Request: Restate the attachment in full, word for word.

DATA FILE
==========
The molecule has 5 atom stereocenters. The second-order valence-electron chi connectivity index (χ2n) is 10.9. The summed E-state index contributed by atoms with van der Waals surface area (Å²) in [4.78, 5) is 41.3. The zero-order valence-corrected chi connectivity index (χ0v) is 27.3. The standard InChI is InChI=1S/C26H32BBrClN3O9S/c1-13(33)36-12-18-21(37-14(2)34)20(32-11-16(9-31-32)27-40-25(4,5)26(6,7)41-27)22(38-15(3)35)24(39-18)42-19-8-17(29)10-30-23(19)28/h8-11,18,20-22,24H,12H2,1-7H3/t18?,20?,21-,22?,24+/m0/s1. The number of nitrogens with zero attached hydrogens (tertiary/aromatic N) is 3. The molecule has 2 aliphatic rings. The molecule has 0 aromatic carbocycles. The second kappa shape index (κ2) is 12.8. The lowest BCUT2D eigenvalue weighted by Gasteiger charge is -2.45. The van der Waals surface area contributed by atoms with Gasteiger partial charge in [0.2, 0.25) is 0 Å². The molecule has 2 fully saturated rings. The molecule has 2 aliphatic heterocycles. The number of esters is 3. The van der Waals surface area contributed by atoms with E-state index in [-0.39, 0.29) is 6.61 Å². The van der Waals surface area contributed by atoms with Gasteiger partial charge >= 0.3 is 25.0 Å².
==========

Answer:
The molecule has 5 atom stereocenters. The second-order valence-electron chi connectivity index (χ2n) is 10.9. The summed E-state index contributed by atoms with van der Waals surface area (Å²) in [4.78, 5) is 41.3. The zero-order valence-corrected chi connectivity index (χ0v) is 27.3. The standard InChI is InChI=1S/C26H32BBrClN3O9S/c1-13(33)36-12-18-21(37-14(2)34)20(32-11-16(9-31-32)27-40-25(4,5)26(6,7)41-27)22(38-15(3)35)24(39-18)42-19-8-17(29)10-30-23(19)28/h8-11,18,20-22,24H,12H2,1-7H3/t18?,20?,21-,22?,24+/m0/s1. The number of nitrogens with zero attached hydrogens (tertiary/aromatic N) is 3. The molecule has 2 aliphatic rings. The molecule has 0 aromatic carbocycles. The second kappa shape index (κ2) is 12.8. The lowest BCUT2D eigenvalue weighted by Gasteiger charge is -2.45. The van der Waals surface area contributed by atoms with Gasteiger partial charge in [0.2, 0.25) is 0 Å². The molecule has 2 fully saturated rings. The molecule has 2 aliphatic heterocycles. The number of esters is 3. The van der Waals surface area contributed by atoms with E-state index in [-0.39, 0.29) is 6.61 Å². The van der Waals surface area contributed by atoms with Gasteiger partial charge >= 0.3 is 25.0 Å².